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Poor solo sailor dropping main...
Roll in 50% of Genoa and sheet in tight.. alter course to max possible head to wind for Genoa to function... set autopilot... release main sheet so main feathers to wind.... stroll to mast with sails ties in teeth... drop main fast using hands... tie first two ties to lash main... wander back to cockpit and sheet in boom... place last two ties to secure main from cockpit area.
Put auto on standby and alter course to that required to reach anchorage/marina then at required moment furl remaining genoa and wander forward to drop hook... or start the engine to enter marina..
Once snug on the hook or pontoon you can tidy the main into pretty flakes and retie...
But as folk have said above... practice your technique till its casually automatic... in fact this way you should one day even be able to pick up a mooring without starting the engine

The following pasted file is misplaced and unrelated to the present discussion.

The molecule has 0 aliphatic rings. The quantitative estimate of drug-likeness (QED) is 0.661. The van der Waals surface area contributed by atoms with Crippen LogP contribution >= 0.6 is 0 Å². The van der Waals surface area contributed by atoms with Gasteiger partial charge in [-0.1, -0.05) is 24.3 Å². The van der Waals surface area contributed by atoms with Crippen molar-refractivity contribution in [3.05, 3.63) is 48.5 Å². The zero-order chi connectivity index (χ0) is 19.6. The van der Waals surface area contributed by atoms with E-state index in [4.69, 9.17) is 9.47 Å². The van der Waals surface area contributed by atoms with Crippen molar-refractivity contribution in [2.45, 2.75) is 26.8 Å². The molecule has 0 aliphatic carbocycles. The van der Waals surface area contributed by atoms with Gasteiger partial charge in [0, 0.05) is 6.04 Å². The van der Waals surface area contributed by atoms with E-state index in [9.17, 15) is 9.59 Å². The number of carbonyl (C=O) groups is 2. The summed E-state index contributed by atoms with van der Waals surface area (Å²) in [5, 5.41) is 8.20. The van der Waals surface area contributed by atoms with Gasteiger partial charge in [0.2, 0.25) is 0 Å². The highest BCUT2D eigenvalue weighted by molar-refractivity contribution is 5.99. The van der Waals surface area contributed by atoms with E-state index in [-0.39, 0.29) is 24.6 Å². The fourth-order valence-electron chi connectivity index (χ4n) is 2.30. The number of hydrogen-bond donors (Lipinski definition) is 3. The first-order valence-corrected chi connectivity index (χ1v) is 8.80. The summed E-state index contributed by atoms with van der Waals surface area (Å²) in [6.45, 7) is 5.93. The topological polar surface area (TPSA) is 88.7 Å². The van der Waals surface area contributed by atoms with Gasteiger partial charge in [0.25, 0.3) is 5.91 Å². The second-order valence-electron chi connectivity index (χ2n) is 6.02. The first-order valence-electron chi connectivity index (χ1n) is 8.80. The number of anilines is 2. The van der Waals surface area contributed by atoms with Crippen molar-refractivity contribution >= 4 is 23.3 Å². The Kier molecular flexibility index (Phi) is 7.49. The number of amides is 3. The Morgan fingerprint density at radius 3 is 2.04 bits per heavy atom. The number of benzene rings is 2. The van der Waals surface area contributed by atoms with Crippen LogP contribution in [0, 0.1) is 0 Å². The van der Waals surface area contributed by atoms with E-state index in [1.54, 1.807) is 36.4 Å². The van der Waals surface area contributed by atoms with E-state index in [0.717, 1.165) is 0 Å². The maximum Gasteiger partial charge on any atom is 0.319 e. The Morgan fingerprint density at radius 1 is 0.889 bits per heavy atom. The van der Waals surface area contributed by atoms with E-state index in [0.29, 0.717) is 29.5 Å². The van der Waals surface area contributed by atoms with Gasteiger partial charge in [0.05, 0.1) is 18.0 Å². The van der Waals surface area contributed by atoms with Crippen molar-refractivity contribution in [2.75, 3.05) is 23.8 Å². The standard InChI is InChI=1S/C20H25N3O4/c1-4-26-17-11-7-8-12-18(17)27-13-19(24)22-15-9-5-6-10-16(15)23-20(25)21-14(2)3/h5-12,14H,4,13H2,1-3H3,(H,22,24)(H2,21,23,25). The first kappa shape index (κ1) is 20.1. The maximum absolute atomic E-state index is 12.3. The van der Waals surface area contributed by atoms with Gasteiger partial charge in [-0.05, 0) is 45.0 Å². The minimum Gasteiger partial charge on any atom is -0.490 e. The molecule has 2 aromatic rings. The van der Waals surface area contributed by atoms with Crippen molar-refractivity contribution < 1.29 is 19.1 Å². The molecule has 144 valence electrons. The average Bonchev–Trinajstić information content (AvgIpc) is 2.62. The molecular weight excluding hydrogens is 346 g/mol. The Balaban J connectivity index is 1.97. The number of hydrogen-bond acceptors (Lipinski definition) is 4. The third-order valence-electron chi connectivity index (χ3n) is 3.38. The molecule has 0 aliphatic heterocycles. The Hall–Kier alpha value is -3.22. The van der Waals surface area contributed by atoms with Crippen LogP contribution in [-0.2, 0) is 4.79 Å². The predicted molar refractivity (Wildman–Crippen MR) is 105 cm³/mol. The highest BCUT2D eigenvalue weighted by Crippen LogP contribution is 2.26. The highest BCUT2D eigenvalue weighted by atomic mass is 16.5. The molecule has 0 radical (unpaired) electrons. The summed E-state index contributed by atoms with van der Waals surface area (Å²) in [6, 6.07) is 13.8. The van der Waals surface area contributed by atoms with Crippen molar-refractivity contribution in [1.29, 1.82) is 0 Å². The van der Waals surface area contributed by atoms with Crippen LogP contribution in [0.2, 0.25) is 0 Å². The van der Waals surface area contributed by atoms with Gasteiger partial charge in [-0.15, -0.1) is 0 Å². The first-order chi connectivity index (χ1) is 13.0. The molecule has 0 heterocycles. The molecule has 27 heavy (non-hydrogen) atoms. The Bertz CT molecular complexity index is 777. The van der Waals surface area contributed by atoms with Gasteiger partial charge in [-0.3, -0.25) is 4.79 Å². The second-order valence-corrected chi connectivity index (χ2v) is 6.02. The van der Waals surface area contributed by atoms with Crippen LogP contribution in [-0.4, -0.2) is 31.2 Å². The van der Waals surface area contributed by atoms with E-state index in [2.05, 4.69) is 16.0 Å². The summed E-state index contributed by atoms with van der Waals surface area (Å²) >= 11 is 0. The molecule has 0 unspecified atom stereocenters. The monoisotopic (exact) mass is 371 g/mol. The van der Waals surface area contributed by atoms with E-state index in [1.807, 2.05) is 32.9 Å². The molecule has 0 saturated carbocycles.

Yikes! boatman. Pick up a mooring without starting the engine? I don't do any serious maneuvering without the engine running, ready to lend assistance if I get in trouble, real or imagined. "stroll to the mast"??? No wonder I'm wore out I've been doing the 60 yard dash. I'm sure that in time all my fumbling will pay off.
Ken
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Old 26-12-2010, 10:19   #13
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Thought I’d share some of my trials and tribulations of sailing shorthanded/single handed.

The first problem I encountered was raising the main, the battens hooking the lazyjacks. The LJ’s were not really adjustable, being fixed to the top part of the mast just above the upper spreaders, and the 4 lower legs being tied off to loops on top of the stack pack.